Tunisia on Edge
|Mark Snowiss||February 8th 2013|
Clashes between police and protesters have broken out in Tunis during the funeral of a slain secular opposition leader. Tens of thousands of mourners converged on the main cemetery in the Tunisian capital on February 8 for the funeral procession of Chokri Belaid, who was gunned down earlier this week outside his home.
â€‹VOA reporter Lisa Bryant in Tunis says police used tear gas at the cemetery to make way for the funeral procession. "Hundreds and thousands of people just ran from the tear gas. It was everywhere. One of the reasons is because there [were] just too many people, and [another] reason is that people were apparently setting cars on fire outside. So it's really hard to say what the exact story was," Bryant reported. Mourners scaled walls and tombstones in the rain and wind to get a glimpse of the open army truck carrying Belaid's coffin. Witnesses say some protesters threw stones at the police.
Many mourners chanted anti-Islamist slogans and some held banners denouncing Rachid Ghannouchi, leader of the ruling Islamist Ennahda party as an "assassin." Belaid's family has accused the ruling party of being complicit in the murder, an accusation the ruling party denies.
Tunisia's Interior Ministry says 132 people were arrested February 8. Even as angry crowds swelled in parts of the capital, other sections of the city were vacant due to a general strike organized by the major trade union. Most businesses were shut and a spokesman for Tunis Air says the company canceled all flights for the day.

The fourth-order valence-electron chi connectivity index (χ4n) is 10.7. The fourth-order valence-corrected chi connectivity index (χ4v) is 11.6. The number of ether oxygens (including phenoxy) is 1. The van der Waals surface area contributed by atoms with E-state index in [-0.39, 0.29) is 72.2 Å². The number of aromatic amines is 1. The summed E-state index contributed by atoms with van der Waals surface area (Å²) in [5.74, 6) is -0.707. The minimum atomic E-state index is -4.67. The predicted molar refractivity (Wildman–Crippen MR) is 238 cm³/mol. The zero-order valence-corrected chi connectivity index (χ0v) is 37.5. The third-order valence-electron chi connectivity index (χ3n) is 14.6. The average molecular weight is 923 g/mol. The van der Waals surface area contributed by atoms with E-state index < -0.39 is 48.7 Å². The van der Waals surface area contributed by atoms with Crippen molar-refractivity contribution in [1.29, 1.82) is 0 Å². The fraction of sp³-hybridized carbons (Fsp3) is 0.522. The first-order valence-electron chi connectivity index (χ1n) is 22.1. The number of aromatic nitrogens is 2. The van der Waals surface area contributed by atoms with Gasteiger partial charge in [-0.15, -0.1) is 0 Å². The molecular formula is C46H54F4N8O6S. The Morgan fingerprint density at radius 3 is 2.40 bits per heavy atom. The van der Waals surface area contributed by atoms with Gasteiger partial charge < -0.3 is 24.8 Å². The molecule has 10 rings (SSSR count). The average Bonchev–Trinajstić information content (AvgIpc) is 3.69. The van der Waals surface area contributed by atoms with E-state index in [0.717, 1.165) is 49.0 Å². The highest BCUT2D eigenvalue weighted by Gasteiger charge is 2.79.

VOA's Bryant says many Tunisians are unsure of what lies ahead. "A lot of people are worried about what is going to happen to their revolution, what's happening to Tunisia. And this man sat in front of me and he said, 'you know, we will protect our country. We love our country and we're not afraid; we're going to protect the things we love,'" she reported.
Late Friday, Prime Minister Hamadi Jebali reiterated his plan to replace the current government with a Cabinet of technocrats - a move the opposition has welcomed. But Jebali's deputy in the ruling Ennahda party has publicly rejected the plan. The rejection highlights divisions within the party. Analysts say this could signal a political crisis as significant as the Tunisian protests that sparked the so-called Arab Spring two years ago. Belaid's family and secularist supporters blame Ennahda for complicity in the assassination, but have offered no evidence. There has been no claim of responsibility.
VOA's Jeff Seldin and Carla Babb contributed to this report.